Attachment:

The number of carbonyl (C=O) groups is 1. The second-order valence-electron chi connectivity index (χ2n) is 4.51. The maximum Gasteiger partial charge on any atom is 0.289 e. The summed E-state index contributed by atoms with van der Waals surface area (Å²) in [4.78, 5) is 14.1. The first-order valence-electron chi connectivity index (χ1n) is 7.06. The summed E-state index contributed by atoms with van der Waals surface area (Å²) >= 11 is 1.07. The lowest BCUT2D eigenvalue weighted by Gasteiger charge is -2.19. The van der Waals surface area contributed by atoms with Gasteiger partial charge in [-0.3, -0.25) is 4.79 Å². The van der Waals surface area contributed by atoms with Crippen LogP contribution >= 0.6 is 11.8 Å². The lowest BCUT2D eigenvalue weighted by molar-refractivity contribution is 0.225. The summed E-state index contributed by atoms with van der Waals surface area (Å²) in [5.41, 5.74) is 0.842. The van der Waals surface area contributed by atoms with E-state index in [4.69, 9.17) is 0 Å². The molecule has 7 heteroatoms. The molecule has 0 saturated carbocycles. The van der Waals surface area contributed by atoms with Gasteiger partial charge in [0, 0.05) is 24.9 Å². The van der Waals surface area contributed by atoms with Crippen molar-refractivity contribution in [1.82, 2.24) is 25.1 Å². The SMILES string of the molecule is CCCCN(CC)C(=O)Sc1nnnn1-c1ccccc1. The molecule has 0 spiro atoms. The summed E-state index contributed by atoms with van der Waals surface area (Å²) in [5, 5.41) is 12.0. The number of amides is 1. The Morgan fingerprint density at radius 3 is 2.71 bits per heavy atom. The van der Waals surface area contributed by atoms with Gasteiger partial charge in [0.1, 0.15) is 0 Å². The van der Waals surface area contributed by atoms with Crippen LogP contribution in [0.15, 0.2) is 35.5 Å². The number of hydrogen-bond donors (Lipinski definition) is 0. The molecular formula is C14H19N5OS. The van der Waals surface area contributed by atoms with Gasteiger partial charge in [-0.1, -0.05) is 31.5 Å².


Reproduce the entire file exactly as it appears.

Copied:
The number of carbonyl (C=O) groups is 1. The second-order valence-electron chi connectivity index (χ2n) is 4.51. The maximum Gasteiger partial charge on any atom is 0.289 e. The summed E-state index contributed by atoms with van der Waals surface area (Å²) in [4.78, 5) is 14.1. The first-order valence-electron chi connectivity index (χ1n) is 7.06. The summed E-state index contributed by atoms with van der Waals surface area (Å²) >= 11 is 1.07. The lowest BCUT2D eigenvalue weighted by Gasteiger charge is -2.19. The van der Waals surface area contributed by atoms with Gasteiger partial charge in [-0.3, -0.25) is 4.79 Å². The van der Waals surface area contributed by atoms with Crippen LogP contribution >= 0.6 is 11.8 Å². The lowest BCUT2D eigenvalue weighted by molar-refractivity contribution is 0.225. The summed E-state index contributed by atoms with van der Waals surface area (Å²) in [5.41, 5.74) is 0.842. The van der Waals surface area contributed by atoms with E-state index in [4.69, 9.17) is 0 Å². The molecule has 7 heteroatoms. The molecule has 0 saturated carbocycles. The van der Waals surface area contributed by atoms with Gasteiger partial charge in [0, 0.05) is 24.9 Å². The van der Waals surface area contributed by atoms with Crippen molar-refractivity contribution in [1.82, 2.24) is 25.1 Å². The SMILES string of the molecule is CCCCN(CC)C(=O)Sc1nnnn1-c1ccccc1. The molecule has 0 spiro atoms. The summed E-state index contributed by atoms with van der Waals surface area (Å²) in [5, 5.41) is 12.0. The number of amides is 1. The Morgan fingerprint density at radius 3 is 2.71 bits per heavy atom. The van der Waals surface area contributed by atoms with Gasteiger partial charge in [0.1, 0.15) is 0 Å². The van der Waals surface area contributed by atoms with Crippen LogP contribution in [0.15, 0.2) is 35.5 Å². The number of hydrogen-bond donors (Lipinski definition) is 0. The molecular formula is C14H19N5OS. The van der Waals surface area contributed by atoms with Gasteiger partial charge in [-0.1, -0.05) is 31.5 Å².